"Mr. Rundle stalks me." & "Hemlock."

Denbeigh Whitmarsh

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Denbeigh Whitmarsh's work serves as a cultural milieu between the rural and the urban.

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Yolk began as an electric conversation around a picnic table in Saint Henri Square.

Our scruffy pioneer and present prose editor had previously approached each of us with an idea, a vision: We would establish our own literary magazine in Montreal. And so it was, or so it would be. After that original encounter, eight individuals devoted to the word resolved that they would gather bi-weekly, on Sundays, and bring something new into this busy, manic world—something that might slow its spin down somewhat and cause its patronage to say: “You know what, it ain’t so bad, is it, Susan?”

We are undergraduate, graduate, and graduated students of writing. Some of us learn our craft formally from accomplished authors in seminar courses, and some of us learn by looking out the window of the world and onto the streets that sing below. Some of us learn from screaming squirrels, old curtains, departed grandfathers, and bowel movements. We learn from old lovers, long winters, imperfect mothers, and from the deep internet where a musical genius remains entombed.

Yolk is cold floors on Sabbath mornings, home-brewed ginger beer in the endless afternoon, and downpours of French-pressed coffee in assorted artisanal mugs. Our first official gathering was scheduled for a duration of two hours; most of us remained for six, departing only to attend to the summons of our own beckoning realities. Together, with time suspended, we talked endlessly of contributing something to disrupt Montreal’s literary ecosystem. Something unparalleled, something true.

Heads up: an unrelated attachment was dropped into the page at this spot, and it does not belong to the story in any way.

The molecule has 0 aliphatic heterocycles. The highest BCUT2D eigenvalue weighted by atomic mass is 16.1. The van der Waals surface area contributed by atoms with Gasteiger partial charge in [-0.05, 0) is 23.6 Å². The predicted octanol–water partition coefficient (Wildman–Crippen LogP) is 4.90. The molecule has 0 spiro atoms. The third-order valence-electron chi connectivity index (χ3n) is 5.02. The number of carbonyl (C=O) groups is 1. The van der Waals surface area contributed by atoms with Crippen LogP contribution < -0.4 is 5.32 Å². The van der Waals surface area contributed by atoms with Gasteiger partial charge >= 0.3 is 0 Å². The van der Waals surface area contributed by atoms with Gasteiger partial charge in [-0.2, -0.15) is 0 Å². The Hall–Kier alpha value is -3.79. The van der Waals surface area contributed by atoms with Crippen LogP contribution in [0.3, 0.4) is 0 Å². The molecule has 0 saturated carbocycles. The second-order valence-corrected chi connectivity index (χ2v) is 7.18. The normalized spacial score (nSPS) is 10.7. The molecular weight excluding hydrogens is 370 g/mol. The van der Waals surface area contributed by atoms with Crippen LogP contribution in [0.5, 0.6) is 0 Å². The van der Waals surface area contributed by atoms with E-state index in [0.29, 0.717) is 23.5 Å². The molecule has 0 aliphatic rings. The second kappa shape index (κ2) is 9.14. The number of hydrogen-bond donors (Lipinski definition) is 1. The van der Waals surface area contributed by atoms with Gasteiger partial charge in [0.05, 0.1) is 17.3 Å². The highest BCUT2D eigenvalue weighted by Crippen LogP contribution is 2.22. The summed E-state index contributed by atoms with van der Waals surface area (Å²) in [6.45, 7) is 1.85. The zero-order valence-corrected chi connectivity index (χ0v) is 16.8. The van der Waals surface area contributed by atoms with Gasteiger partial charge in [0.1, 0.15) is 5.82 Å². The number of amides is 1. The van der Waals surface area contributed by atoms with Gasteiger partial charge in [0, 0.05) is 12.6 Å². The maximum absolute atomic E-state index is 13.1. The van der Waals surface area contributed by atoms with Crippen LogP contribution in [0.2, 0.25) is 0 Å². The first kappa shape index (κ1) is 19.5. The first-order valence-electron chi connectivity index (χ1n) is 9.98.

But what? There was nothing to discuss. There was everything to discuss.

We volunteer our time, hounding some elusive beast composed of combustible words and works. We are hopeful, truly hopeful, that we can give something new, a new way, a new light, and that if we cannot, we might at least uphold the traditions of our predecessors, cast star-wide nets to capture their echoes. We are a thousand decisions. We are a sanctuary for the orphaned word, the solitary writer, the cereal-eating artist who yearns for company, for the comfort of a like mind; we sit together with them at foggy dawn, it rains a baptism, with our arms and hands intertwined, we form an umbrella—underneath, they scribble madly, the perfect picture.

Yolk in no way presumes to be superior to its contemporaries, but its contemporaries should not presume yolk to be anything other than loud—quite, quite loud. We are yippidy jazzed to address the oh-so-technicolorful magnificence of the human experience, but we are prepared also to address the ugliness, to stare at its wet, hairy snout and into its square depth and to roar in return at the things that yearn to devour our skin, beset our ethos, and dig graves in our own backyards.

There’s so much to say, there’s so much we don’t know, but together, with you, we can placate that ignorance, render it peaceful, tolerable, and perhaps even, fucking beautiful.

And Susan says, “Amen.”

Mr. Rundle stalks me.

Sunlight is burning holes through
The black field trees
Bringing your memory back to me 
Swirling cyan-evergreen-gold-purple paint
Or Amber dripping viscous from my bed

Running alone, it isn’t even close
To home
The sun dying, crop-fields rising.
Still striking full sole on these filthy roads 
Going nowhere 
And coming back. 
 
Memories of thrush-filled creeks 
Throwing rocks at wishes 
And pennies at the brick wall
That kept us shut.
Already knowing how we’d fall
 
Laying lies upon the grass
And stumbling over dropped branches 
You couldn’t keep up 
And I knew you weren’t for keeps